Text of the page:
As we see it, however, the potential downside is that it can be very hard to provide honest critique when you’re looking the writer in the eyes. While (hopefully) no one’s going to say something nasty to you about your writing, for many people it is difficult to tell you face-to-face just how much work you still need to do.

An online critique group like ours, Scribblers of the Eastern Time Zone, exists entirely via the internet. With members in Massachusetts, Pennsylvania, and Indiana, the odds of us meeting in person were slim. We all live in areas at some distance from established writing groups, and we were fortunate to find each other online.

But because we don’t know each other, we are free to be more, well, critical. Not that we wish to hurt each others’ feelings, but we have enough anonymity and separation that we can be a little more direct with our feedback. Writing critique on a computer screen is less daunting than trying to explain problems to a writer’s face. The drawback is when typing a critique, as with any written communication, it is easier to be misunderstood or to come across as harsh. This setup works for us for reasons detailed below.

Searching for your critique partner online offers a wider scope of options. They are everywhere–Twitter, blogs, forums, et cetera. Many writing forums, such as AbsoluteWrite, will have a specific page set aside for connecting you to someone else in search of a critique partner. If not, then there are entire websites dedicated to matching up critique partners. We’ll provide a batch of handy links at the end of the post.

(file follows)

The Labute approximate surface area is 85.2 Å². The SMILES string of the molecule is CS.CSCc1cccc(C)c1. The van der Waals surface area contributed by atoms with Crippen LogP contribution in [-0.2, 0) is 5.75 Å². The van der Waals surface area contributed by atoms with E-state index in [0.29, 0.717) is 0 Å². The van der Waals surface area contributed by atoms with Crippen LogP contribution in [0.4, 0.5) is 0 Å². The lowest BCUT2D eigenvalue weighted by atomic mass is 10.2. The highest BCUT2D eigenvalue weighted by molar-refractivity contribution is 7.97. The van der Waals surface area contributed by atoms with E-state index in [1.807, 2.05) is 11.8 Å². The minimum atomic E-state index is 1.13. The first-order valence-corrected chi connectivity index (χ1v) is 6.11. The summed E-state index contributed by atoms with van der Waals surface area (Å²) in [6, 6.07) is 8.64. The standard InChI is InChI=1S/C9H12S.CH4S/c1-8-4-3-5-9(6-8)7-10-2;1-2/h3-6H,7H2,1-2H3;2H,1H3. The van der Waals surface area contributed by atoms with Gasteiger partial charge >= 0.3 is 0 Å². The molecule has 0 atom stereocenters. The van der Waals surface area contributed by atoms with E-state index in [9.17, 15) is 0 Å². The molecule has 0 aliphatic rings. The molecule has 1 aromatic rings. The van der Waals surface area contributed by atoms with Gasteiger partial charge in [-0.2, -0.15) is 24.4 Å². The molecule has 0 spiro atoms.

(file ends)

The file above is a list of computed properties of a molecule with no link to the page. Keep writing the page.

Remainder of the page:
Making sure it’s a good fit

There are questions you can ask yourself and your potential critique partners before you form an official group.

1. What are your writing goals?

Believe it or not, some writers just write for–wait for it–FUN! Their end goals might not be publication, or even to finish a manuscript, but just to talk shop and improve their work. Make sure that you’re on the same page in terms of how serious you are about your writing.

2. What category or genre do you write or enjoy reading?

It’s less important that you share a category (Young Adult, Adult, et cetera) than that you enjoy reading the genre (fantasy, romance, et cetera) that your potential CP is working on. Ideally, you would have plenty of experience already reading the category/genre so that you can provide feedback based on what’s in the marketplace.

3. What is your experience in the publishing industry?